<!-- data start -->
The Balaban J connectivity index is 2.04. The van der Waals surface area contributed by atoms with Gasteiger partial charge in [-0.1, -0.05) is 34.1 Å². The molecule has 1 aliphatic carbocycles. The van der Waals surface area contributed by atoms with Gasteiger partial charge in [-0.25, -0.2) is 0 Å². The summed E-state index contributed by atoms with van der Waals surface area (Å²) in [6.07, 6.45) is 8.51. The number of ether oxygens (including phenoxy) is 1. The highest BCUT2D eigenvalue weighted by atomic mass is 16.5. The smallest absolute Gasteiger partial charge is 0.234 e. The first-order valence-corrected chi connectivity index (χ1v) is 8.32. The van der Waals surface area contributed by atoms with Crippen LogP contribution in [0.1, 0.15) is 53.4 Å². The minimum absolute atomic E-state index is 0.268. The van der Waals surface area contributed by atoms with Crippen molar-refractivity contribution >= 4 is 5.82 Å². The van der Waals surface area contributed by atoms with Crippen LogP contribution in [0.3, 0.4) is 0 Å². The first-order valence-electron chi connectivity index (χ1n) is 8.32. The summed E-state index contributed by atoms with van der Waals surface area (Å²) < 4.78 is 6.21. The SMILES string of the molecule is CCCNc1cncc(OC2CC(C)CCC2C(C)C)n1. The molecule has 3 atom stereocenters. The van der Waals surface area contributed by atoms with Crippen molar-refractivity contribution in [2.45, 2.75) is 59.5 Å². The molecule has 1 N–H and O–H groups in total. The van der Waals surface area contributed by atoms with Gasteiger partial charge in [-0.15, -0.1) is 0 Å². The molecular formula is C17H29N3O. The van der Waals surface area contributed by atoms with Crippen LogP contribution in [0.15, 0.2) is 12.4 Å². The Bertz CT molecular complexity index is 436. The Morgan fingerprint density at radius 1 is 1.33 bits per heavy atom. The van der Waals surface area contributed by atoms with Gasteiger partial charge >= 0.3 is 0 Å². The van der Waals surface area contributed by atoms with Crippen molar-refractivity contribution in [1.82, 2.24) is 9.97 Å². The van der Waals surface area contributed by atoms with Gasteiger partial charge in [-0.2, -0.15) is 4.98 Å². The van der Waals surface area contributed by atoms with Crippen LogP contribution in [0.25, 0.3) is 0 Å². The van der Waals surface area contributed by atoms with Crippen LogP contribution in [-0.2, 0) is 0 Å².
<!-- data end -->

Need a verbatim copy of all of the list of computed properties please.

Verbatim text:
The Balaban J connectivity index is 2.04. The van der Waals surface area contributed by atoms with Gasteiger partial charge in [-0.1, -0.05) is 34.1 Å². The molecule has 1 aliphatic carbocycles. The van der Waals surface area contributed by atoms with Gasteiger partial charge in [-0.25, -0.2) is 0 Å². The summed E-state index contributed by atoms with van der Waals surface area (Å²) in [6.07, 6.45) is 8.51. The number of ether oxygens (including phenoxy) is 1. The highest BCUT2D eigenvalue weighted by atomic mass is 16.5. The smallest absolute Gasteiger partial charge is 0.234 e. The first-order valence-corrected chi connectivity index (χ1v) is 8.32. The van der Waals surface area contributed by atoms with Crippen LogP contribution in [0.1, 0.15) is 53.4 Å². The minimum absolute atomic E-state index is 0.268. The van der Waals surface area contributed by atoms with Crippen molar-refractivity contribution >= 4 is 5.82 Å². The van der Waals surface area contributed by atoms with Crippen LogP contribution in [0.3, 0.4) is 0 Å². The first-order valence-electron chi connectivity index (χ1n) is 8.32. The summed E-state index contributed by atoms with van der Waals surface area (Å²) < 4.78 is 6.21. The SMILES string of the molecule is CCCNc1cncc(OC2CC(C)CCC2C(C)C)n1. The molecule has 3 atom stereocenters. The van der Waals surface area contributed by atoms with Crippen molar-refractivity contribution in [2.45, 2.75) is 59.5 Å². The molecule has 1 N–H and O–H groups in total. The van der Waals surface area contributed by atoms with Gasteiger partial charge in [-0.15, -0.1) is 0 Å². The molecular formula is C17H29N3O. The van der Waals surface area contributed by atoms with Crippen LogP contribution in [0.15, 0.2) is 12.4 Å². The Bertz CT molecular complexity index is 436. The Morgan fingerprint density at radius 1 is 1.33 bits per heavy atom. The van der Waals surface area contributed by atoms with Gasteiger partial charge >= 0.3 is 0 Å². The van der Waals surface area contributed by atoms with Crippen molar-refractivity contribution in [1.82, 2.24) is 9.97 Å². The van der Waals surface area contributed by atoms with Gasteiger partial charge in [-0.2, -0.15) is 4.98 Å². The van der Waals surface area contributed by atoms with Crippen LogP contribution in [0.25, 0.3) is 0 Å². The van der Waals surface area contributed by atoms with Crippen LogP contribution in [-0.2, 0) is 0 Å².